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  #1    
Old October 22nd, 2012 (12:59 PM).
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http://www.bbc.co.uk/news/world-europe-20025626

Quote:
Six Italian scientists and an ex-government official have been sentenced to six years in prison over the 2009 deadly earthquake in L'Aquila.

A regional court found them guilty of multiple manslaughter.

Prosecutors said the defendants gave a falsely reassuring statement before the quake, while the defence maintained there was no way to predict major quakes.

The 6.3 magnitude quake devastated the city and killed 309 people.

Many smaller tremors had rattled the area in the months before the quake that destroyed much of the historic centre.

It took Judge Marco Billi slightly more than four hours to reach the verdict in the trial, which had begun in September 2011.

Lawyers have said that they will appeal against the sentence. As convictions are not definitive until after at least one level of appeal in Italy, it is unlikely any of the defendants will immediately face prison.
'Alarming' case

The seven - all members of the National Commission for the Forecast and Prevention of Major Risks - were accused of having provided "inexact, incomplete and contradictory" information about the danger of the tremors felt ahead of 6 April 2009 quake, Italian media report.
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Analysis
Jonathan Amos
Science correspondent

The Apennines, the belt of mountains that runs down through the centre of Italy, is riddled with faults, and the "Eagle" city of L'Aquila has been hammered time and time again by earthquakes. Its glorious old buildings have had to be patched up and re-built on numerous occasions.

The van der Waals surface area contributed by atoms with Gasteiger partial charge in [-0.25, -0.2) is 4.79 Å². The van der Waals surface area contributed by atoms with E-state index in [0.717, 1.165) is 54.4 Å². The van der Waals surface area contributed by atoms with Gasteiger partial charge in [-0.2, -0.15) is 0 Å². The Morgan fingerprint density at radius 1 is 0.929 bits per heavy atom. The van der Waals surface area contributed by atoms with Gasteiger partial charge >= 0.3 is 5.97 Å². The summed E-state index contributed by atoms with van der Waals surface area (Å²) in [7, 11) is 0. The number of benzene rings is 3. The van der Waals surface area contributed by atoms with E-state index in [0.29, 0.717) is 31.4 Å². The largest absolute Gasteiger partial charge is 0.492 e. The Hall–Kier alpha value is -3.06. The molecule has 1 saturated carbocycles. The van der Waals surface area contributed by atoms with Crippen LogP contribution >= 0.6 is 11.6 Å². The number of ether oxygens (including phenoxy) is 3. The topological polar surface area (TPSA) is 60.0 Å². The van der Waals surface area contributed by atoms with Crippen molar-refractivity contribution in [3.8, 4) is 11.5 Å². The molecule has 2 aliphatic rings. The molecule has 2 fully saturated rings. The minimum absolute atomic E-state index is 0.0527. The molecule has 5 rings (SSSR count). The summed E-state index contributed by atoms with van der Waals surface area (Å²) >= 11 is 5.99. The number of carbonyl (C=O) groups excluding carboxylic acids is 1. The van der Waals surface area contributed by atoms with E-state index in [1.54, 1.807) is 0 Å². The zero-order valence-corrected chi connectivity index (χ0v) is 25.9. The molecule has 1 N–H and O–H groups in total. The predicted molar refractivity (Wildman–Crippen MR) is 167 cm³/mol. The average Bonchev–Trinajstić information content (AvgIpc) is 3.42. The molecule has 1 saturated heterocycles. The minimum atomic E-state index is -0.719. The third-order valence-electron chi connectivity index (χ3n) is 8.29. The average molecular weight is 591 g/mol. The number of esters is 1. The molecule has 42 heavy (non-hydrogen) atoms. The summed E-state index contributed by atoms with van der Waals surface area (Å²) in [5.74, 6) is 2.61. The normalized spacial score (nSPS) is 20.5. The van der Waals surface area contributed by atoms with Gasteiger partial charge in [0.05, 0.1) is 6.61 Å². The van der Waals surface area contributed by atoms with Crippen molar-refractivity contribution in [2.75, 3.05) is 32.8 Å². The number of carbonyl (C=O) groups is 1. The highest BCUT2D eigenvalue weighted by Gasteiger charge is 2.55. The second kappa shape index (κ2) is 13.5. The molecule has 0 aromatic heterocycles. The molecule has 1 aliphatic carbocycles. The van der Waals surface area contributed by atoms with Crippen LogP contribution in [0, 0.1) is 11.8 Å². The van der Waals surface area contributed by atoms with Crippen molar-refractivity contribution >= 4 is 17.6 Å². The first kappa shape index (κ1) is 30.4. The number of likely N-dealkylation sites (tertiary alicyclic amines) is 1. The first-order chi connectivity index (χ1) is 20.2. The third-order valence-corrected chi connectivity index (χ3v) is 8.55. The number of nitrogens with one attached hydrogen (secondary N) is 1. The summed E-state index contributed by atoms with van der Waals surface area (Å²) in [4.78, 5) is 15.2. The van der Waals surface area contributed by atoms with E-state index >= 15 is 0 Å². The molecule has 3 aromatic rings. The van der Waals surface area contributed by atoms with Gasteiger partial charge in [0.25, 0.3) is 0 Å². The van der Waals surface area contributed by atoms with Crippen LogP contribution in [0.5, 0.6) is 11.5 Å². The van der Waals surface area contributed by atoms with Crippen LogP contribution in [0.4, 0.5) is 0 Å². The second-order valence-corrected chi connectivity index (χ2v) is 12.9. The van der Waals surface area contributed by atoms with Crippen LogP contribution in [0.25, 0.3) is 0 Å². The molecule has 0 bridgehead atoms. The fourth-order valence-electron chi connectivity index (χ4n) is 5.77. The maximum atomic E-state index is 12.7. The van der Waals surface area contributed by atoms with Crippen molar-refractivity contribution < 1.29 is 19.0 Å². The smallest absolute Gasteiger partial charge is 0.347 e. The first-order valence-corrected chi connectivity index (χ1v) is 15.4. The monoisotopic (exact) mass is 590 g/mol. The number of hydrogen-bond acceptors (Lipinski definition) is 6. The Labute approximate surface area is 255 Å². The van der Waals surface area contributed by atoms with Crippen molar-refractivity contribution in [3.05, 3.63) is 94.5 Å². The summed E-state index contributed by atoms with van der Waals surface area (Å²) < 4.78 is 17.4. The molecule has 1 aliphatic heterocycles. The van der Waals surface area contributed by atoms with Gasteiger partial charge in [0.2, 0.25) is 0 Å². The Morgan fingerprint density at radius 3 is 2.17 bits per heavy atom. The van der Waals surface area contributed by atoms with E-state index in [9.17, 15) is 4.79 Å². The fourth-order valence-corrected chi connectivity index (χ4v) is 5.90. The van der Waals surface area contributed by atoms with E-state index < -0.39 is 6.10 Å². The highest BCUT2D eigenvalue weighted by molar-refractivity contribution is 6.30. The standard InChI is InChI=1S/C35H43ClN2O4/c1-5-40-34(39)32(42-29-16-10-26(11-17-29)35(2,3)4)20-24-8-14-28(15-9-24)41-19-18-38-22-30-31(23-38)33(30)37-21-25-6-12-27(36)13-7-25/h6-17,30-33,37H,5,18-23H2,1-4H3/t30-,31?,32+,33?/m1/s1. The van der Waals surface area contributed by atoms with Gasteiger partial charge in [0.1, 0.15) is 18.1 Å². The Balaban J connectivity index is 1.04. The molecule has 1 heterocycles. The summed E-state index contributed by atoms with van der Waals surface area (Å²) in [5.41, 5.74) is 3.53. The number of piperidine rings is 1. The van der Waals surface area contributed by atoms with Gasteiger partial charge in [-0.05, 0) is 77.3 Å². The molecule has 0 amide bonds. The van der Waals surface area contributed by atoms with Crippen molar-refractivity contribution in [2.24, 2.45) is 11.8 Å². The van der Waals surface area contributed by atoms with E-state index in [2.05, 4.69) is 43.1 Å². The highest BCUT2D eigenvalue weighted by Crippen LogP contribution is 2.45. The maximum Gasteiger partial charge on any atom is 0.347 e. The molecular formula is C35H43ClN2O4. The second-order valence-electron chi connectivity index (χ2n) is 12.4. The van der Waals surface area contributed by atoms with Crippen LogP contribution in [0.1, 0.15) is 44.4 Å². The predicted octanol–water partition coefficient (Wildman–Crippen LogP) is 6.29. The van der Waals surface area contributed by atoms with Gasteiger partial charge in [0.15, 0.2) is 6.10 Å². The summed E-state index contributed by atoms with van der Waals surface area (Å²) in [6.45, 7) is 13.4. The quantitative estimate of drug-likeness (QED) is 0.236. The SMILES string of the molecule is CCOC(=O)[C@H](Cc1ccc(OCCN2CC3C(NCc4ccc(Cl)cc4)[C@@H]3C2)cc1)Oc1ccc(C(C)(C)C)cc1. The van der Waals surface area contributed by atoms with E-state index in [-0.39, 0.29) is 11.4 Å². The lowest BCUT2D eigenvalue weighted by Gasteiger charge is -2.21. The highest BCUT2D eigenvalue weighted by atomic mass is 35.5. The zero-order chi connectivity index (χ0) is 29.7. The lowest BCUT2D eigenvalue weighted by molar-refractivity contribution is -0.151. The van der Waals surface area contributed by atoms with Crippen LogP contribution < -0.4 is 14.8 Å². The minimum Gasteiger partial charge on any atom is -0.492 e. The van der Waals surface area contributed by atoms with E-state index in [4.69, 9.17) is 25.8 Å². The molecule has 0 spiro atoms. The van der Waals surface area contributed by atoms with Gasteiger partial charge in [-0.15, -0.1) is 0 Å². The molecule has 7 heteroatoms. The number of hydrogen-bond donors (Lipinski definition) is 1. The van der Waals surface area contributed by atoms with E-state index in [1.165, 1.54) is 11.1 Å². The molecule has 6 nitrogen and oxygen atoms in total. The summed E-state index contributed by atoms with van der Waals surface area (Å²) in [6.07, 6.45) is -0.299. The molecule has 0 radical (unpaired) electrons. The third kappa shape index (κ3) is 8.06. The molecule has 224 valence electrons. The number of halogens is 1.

Sadly, the issue is not "if" but "when" the next tremor will occur in L'Aquila. But it is simply not possible to be precise about the timing of future events. Science does not possess that power. The best it can do is talk in terms of risk and of probabilities, the likelihood that an event of a certain magnitude might occur at some point in the future.

The decision to prosecute some of Italy's leading geophysicists drew condemnation from around the world. The scholarly bodies said it had been beyond anyone to predict exactly what would happen in L'Aquila on 6 April 2009.

But the authorities who pursued the seven defendants stressed that the case was never about the power of prediction - it was about what was interpreted to be an inadequate characterisation of the risks; of being misleadingly reassuring about the dangers that faced their city.

Nonetheless, the verdicts will come as a shock to all researchers in Italy whose expertise lies in the field of assessing natural hazards. Their pronouncements will be scrutinised as never before, and their fear will be that they too could find themselves embroiled in legal action over statements that are inherently uncertain.
Read more from Jonathan

In addition to their sentences, all have been barred from ever holding public office again, La Repubblica reports.

In the closing statement, the prosecution quoted one of its witnesses, whose father died in the earthquake.

It described how Guido Fioravanti had called his mother at about 11pm on the night of the earthquake - straight after the first tremor.

"I remember the fear in her voice. On other occasions they would have fled but that night, with my father, they repeated to themselves what the risk commission had said. And they stayed."
'Hasty sentence'

The judge also ordered the defendants to pay court costs and damages.

Reacting to the verdict against him, Bernardo De Bernardinis said: "I believe myself to be innocent before God and men."

"My life from tomorrow will change," the former vice-president of the Civil Protection Agency's technical department said, according to La Repubblica.

"But, if I am judged by all stages of the judicial process to be guilty, I will accept my responsibility."

Another, Enzo Boschi, described himself as "dejected" and "desperate" after the verdict was read.

"I thought I would have been acquitted. I still don't understand what I was convicted of."

One of the lawyers for the defence, Marcello Petrelli, described the sentences as "hasty" and "incomprehensible".
'Inherently unpredictable'

The case has alarmed many in the scientific community, who feel science itself has been put on trial.
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THOSE CONVICTED
Franco Barberi, head of Serious Risks Commission
Enzo Boschi, former president of the National Institute of Geophysics
Giulio Selvaggi, director of National Earthquake Centre
Gian Michele Calvi, director of European Centre for Earthquake Engineering
Claudio Eva, physicist